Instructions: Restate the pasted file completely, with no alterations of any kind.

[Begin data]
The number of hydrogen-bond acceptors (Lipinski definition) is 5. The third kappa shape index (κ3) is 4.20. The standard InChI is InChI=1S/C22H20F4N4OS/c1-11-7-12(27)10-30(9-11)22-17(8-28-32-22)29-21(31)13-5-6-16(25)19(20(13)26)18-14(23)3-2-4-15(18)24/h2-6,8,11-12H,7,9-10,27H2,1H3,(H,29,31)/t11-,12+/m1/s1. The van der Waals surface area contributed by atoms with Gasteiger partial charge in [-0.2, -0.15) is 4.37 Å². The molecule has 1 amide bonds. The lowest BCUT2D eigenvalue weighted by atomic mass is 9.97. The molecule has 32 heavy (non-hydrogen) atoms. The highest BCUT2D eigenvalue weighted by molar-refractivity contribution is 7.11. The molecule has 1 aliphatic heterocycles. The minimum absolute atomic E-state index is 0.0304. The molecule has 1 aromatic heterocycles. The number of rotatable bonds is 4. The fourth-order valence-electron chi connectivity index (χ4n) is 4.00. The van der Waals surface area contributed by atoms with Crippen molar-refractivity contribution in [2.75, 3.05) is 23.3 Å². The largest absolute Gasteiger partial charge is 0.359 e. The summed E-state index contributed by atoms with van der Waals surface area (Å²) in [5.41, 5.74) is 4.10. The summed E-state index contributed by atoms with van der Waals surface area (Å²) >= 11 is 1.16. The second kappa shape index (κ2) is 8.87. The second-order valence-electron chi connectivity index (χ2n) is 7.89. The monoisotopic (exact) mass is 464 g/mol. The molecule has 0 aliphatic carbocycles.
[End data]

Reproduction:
The number of hydrogen-bond acceptors (Lipinski definition) is 5. The third kappa shape index (κ3) is 4.20. The standard InChI is InChI=1S/C22H20F4N4OS/c1-11-7-12(27)10-30(9-11)22-17(8-28-32-22)29-21(31)13-5-6-16(25)19(20(13)26)18-14(23)3-2-4-15(18)24/h2-6,8,11-12H,7,9-10,27H2,1H3,(H,29,31)/t11-,12+/m1/s1. The van der Waals surface area contributed by atoms with Gasteiger partial charge in [-0.2, -0.15) is 4.37 Å². The molecule has 1 amide bonds. The lowest BCUT2D eigenvalue weighted by atomic mass is 9.97. The molecule has 32 heavy (non-hydrogen) atoms. The highest BCUT2D eigenvalue weighted by molar-refractivity contribution is 7.11. The molecule has 1 aliphatic heterocycles. The minimum absolute atomic E-state index is 0.0304. The molecule has 1 aromatic heterocycles. The number of rotatable bonds is 4. The fourth-order valence-electron chi connectivity index (χ4n) is 4.00. The van der Waals surface area contributed by atoms with Crippen molar-refractivity contribution in [2.75, 3.05) is 23.3 Å². The largest absolute Gasteiger partial charge is 0.359 e. The summed E-state index contributed by atoms with van der Waals surface area (Å²) in [5.41, 5.74) is 4.10. The summed E-state index contributed by atoms with van der Waals surface area (Å²) >= 11 is 1.16. The second kappa shape index (κ2) is 8.87. The second-order valence-electron chi connectivity index (χ2n) is 7.89. The monoisotopic (exact) mass is 464 g/mol. The molecule has 0 aliphatic carbocycles.